"Of all ghosts, the ghosts of our old lovers are the worst," Trevor senior said in "Gloria Scott," because the ghosts of old lovers are the ones you tend to bring back yourself. Not nearly as bad, but still pretty pesky are the ghosts of our old hatreds, because your friends are going to bring those back to haunt you, as they should now and then.
And, since the internet remembers everything, my joining of Doyle's Rotary Coffin and embracing the motto "No Holmes Barred," as well as the Baker Street Babes' "All Holmes is good Holmes," is more than a bit tarnished by my very public stance on the first half of CBS Elementary's run. I was, sadly, having too much fun on the side of the haters on that show, even if I kept it pretty confined to this blog and didn't go out to Facebook or Twitter trolling folks. (I'm not a complete arsehole.)
Ghosts are a good thing, in the way old Trevor and I are haunted, I think. They remind us that we should probably attempt to be better people in the days ahead than we were in the past. We don't know if Trevor senior became a Justice of the Peace as a result of his feelings for his lost loves and possible part in their loss, but for the sake of this metaphor, I'm going to think so.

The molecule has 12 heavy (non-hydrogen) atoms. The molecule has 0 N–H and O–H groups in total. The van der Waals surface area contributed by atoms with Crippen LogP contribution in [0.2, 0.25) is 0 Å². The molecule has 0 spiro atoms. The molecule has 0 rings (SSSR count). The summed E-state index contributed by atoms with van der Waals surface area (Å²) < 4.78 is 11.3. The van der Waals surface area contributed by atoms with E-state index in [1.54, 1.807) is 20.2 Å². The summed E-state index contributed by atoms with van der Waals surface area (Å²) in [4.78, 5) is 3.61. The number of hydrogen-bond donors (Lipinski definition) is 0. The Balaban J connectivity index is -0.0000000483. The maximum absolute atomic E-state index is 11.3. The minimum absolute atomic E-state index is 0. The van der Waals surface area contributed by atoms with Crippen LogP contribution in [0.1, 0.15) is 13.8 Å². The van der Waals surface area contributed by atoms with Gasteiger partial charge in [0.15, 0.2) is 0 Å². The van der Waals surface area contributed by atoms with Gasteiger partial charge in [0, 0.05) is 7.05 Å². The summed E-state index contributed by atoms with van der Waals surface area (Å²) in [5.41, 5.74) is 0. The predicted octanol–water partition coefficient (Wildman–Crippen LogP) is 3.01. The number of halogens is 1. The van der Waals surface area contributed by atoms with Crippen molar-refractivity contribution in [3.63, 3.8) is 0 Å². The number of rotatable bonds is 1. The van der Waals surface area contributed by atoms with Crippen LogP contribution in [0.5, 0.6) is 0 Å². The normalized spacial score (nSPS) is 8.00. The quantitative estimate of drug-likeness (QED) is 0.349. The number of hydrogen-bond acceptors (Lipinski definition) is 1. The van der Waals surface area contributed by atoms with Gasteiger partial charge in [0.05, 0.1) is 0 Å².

My best example of personal evolution, however, comes from our friend Mr. Sherlock Holmes.
Remember his statement in The Sign of the Four, "Women are never to be entirely trusted, -- not the best of them"? Yes, Sherlock Holmes said those very stupid words. But did he continue to live them, the rest of his life? The answer is a resounding "NO!" I once did a book-length study of Holmes and his relationships with women titled Sherlock and the Ladies, and what I found over the course of his life, is that Sherlock Holmes evolved when it came to women.
You can even see it in The Sign of the Four itself, as Holmes advises Watson not to tell Mary Morstan too much at one point in the case, and utters that "not to be trusted" line, then later talks about how he is so impressed in Mary Morstan that I was considering working with her, if Watson hadn't announced he was marrying her.
So when Sherlock Holmes makes Kitty Winter his partner in crime in "The Illustrious Client," it really demonstrates how far his journey took him. He actually trusts Kitty and doesn't even seem to turn on her when she adds some extra crime to his crime.
Kitty Winter has long been a favorite Canonical character of mine, and her appearance as a character on Elementary, and even as a partner to Sherlock Holmes (See? I didn't call him "Mr. Elementary!" Progress!) softened me up on the show a bit, just as the continuing appearances of Clyde the turtle have. (And with Clyde now in the movie Holmes and Watson, how could I hate any show that gave us Clyde?) Just wish they'd give us a little more of Ms. Hudson, too.
I'm really looking forward to blogging about the final season of Elementary as a test of my own personal evolution, and glad it made it to season seven to provide such a test. Going to still have to live with my past as a hater, and I deserve that, ghosts and all.
The world changes all the time, and locking ourselves into a single position, while often perfect for reaching a short term goal, is not healthy over time. Sherlock Holmes got it, and hopefully we can do the same.